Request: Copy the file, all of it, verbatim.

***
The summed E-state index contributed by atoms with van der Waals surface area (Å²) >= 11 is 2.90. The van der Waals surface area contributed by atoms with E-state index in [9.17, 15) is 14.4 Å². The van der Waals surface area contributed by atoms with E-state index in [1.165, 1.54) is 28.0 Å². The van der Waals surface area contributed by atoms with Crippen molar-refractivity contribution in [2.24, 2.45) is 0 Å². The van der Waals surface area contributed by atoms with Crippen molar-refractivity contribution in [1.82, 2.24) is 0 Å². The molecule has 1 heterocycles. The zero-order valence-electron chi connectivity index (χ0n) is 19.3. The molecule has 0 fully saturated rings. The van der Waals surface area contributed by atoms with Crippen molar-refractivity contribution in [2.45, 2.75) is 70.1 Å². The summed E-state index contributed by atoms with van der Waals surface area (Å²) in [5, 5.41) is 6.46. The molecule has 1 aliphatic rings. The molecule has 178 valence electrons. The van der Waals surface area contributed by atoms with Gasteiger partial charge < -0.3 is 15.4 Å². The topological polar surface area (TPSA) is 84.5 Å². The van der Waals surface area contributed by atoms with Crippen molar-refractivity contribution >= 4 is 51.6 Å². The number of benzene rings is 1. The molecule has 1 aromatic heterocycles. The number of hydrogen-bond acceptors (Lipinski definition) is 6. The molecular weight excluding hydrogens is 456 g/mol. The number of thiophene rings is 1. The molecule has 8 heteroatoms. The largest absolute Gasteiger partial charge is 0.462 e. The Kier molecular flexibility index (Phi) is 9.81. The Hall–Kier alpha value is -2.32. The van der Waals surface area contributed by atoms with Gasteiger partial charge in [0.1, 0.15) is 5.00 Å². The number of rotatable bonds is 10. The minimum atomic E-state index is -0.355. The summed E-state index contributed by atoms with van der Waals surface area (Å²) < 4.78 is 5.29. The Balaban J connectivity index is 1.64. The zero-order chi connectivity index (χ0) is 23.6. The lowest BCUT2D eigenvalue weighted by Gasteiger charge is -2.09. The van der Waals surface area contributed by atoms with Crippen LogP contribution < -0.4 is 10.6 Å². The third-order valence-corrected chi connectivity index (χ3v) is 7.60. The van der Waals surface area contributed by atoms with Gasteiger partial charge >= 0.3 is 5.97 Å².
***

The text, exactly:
The summed E-state index contributed by atoms with van der Waals surface area (Å²) >= 11 is 2.90. The van der Waals surface area contributed by atoms with E-state index in [9.17, 15) is 14.4 Å². The van der Waals surface area contributed by atoms with E-state index in [1.165, 1.54) is 28.0 Å². The van der Waals surface area contributed by atoms with Crippen molar-refractivity contribution in [2.24, 2.45) is 0 Å². The van der Waals surface area contributed by atoms with Crippen molar-refractivity contribution in [1.82, 2.24) is 0 Å². The molecule has 1 heterocycles. The zero-order valence-electron chi connectivity index (χ0n) is 19.3. The molecule has 0 fully saturated rings. The van der Waals surface area contributed by atoms with Crippen molar-refractivity contribution in [2.45, 2.75) is 70.1 Å². The summed E-state index contributed by atoms with van der Waals surface area (Å²) in [5, 5.41) is 6.46. The molecule has 1 aliphatic rings. The molecule has 178 valence electrons. The van der Waals surface area contributed by atoms with Gasteiger partial charge < -0.3 is 15.4 Å². The topological polar surface area (TPSA) is 84.5 Å². The van der Waals surface area contributed by atoms with Crippen molar-refractivity contribution >= 4 is 51.6 Å². The number of benzene rings is 1. The molecule has 1 aromatic heterocycles. The number of hydrogen-bond acceptors (Lipinski definition) is 6. The molecular weight excluding hydrogens is 456 g/mol. The number of thiophene rings is 1. The molecule has 8 heteroatoms. The largest absolute Gasteiger partial charge is 0.462 e. The Kier molecular flexibility index (Phi) is 9.81. The Hall–Kier alpha value is -2.32. The van der Waals surface area contributed by atoms with Gasteiger partial charge in [0.1, 0.15) is 5.00 Å². The number of rotatable bonds is 10. The minimum atomic E-state index is -0.355. The summed E-state index contributed by atoms with van der Waals surface area (Å²) < 4.78 is 5.29. The Balaban J connectivity index is 1.64. The zero-order chi connectivity index (χ0) is 23.6. The lowest BCUT2D eigenvalue weighted by Gasteiger charge is -2.09. The van der Waals surface area contributed by atoms with Crippen LogP contribution < -0.4 is 10.6 Å². The third-order valence-corrected chi connectivity index (χ3v) is 7.60. The van der Waals surface area contributed by atoms with Gasteiger partial charge >= 0.3 is 5.97 Å².